By Joselyn Biira Mwine
Uganda National Bureau of Standards (UNBS) is mandated to enforce standards in protection of the public against harmful, dangerous and sub-standard products in Clause 2, Section (1) (f) of the UNBS Act.
When products are traded between willing suppliers and willing consumers within a free market system where there are no price controls, the “laws” of supply and demand usually take precedence. Suppliers have an interest in efficiently providing as many products as possible, in order to remain in business and grow. Consumers, on the other hand, have a need to buy products, but seek to obtain them at the best price possible. Somewhere in the negotiations that follow, the issue of product quality comes up. Consumers require a level of quality that equates to at least their perception of fitness for purpose and safety, or else they will not buy the product. It is, of course, in the interest of suppliers to meet the requirements of consumers so as to guarantee repeat business. The answer to the definition of that level of fitness for purpose and safety is usually provided by standards.
The situation in practice is not always so simple, however. Firstly, competition in the market leads to new suppliers coming in, offering ever decreasing prices. Secondly, the normal product life cycle results in affluent early adopters paying the most, and late adopters reaping the rewards of economies of scale achieved by the most efficient suppliers, and of lower prices brought about by increased competition. All of this would be manageable if all products conformed to up-to-date standards that address all the safety aspects of a product, all suppliers were honourable and efficient, and all consumers were knowledgeable – but they are not!
Frequently, consumers need to purchase a product about which they cannot be expected to have the same level of technical knowledge as the manufacturer, and they have to buy on the basis of trust. Occasionally, suppliers come to the market with products that do not meet the expectations of the consumer, or are downright dangerous.
When products are involved that can have an effect on health or safety, or the environment, or that might encourage deceptive practices, consumers need protection from faulty or dangerous products or from the unscrupulous behaviour of suppliers. This is where UNBS through the Market Surveillance department steps in to assure a reasonable level of protection. Without some form of enforcement of these regulations, there will be little compliance.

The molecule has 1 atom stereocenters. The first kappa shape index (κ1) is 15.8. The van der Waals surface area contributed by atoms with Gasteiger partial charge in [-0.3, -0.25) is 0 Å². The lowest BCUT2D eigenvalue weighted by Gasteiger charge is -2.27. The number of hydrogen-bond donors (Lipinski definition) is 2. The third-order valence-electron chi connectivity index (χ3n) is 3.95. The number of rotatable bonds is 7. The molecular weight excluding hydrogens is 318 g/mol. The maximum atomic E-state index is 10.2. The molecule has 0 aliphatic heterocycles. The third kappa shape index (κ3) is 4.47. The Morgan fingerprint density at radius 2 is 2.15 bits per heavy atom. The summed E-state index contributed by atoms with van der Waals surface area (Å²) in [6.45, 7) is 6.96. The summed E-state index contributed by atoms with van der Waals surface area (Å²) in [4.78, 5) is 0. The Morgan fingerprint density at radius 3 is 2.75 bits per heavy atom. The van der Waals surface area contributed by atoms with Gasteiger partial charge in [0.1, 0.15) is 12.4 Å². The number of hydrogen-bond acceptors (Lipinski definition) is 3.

Both pre-market and post-market surveillance activities are useful to protect consumer safety and ensure product quality. Proper pre-market surveillance can help ensure the conformity of products entering the market and alleviate the pressure on post-market surveillance. The manufacturer or supplier has liability for any non-conforming product.
UNBS typically carries out both scheduled and random visits to premises, and can obtain and test samples of products already placed on the market, from retail outlets, etc.
A country has to maintain a market surveillance system due to 2 (two) reasons:
- Illegal and unsafe products should not be allowed to be put on and remain on the market.
- Fair market conditions should prevail. Suppliers who follow the rules and bear the administrative costs and delays due to regulations should not be disadvantaged compared to those who do not comply with the rules.
It is common knowledge that there are individuals that masquerade as UNBS market surveillance inspectors. Therefore, the industry should know the following when inspectors reach their premises.
- The team leader will identify him/herself and the team with official identity and authority cards and should be in corporate wear and transported in an official vehicle.
- The team leader must state the objective of the inspection, clearly indicating the areas to be inspected, the products and any information that should be provided by the site owners.
- If the site owner is suspicious, please call the official UNBS line 0417333250 or call the Manager, Market Surveillance on 0785083079.
- The team must record the names and contacts of the persons responsible for the business being inspected and request for people to accompany them around the inspection site, where necessary.
- In the course of conducting inspection, Police or other security agencies may be called in to offer security to inspectors and inspected items.
- As caution, a UNBS inspector should never force his or her way into any premises unless in circumstances where they have been denied access. The security agencies accompanying the inspectors may proceed to ensure access.
- Where the inspection reveals minor non-conformities, the inspector can instruct the business owner to take immediate corrective actions. The owner of the business shall sign an undertaking SV/OF/010 to close the NCs found.
- Where inspection reveals major non-conformities, the team shall seal off the premises/ work station in question and the owner shall be required to report to the UNBS HQ.
Market surveillance involves checking products or services directly, either at the retail stage or, in some cases, at import or wholesale stage. Other types of inspections look at compliance during the production stage – to ensure safety for workers, neighbors, the environment, and to achieve effective safety throughout the production chain.
It is important to remember that these operations are meant to protect the health and safety of consumers and promote fair trade in the country.
The writer is the Public Relations Officer at Uganda National Bureau of Standards (UNBS)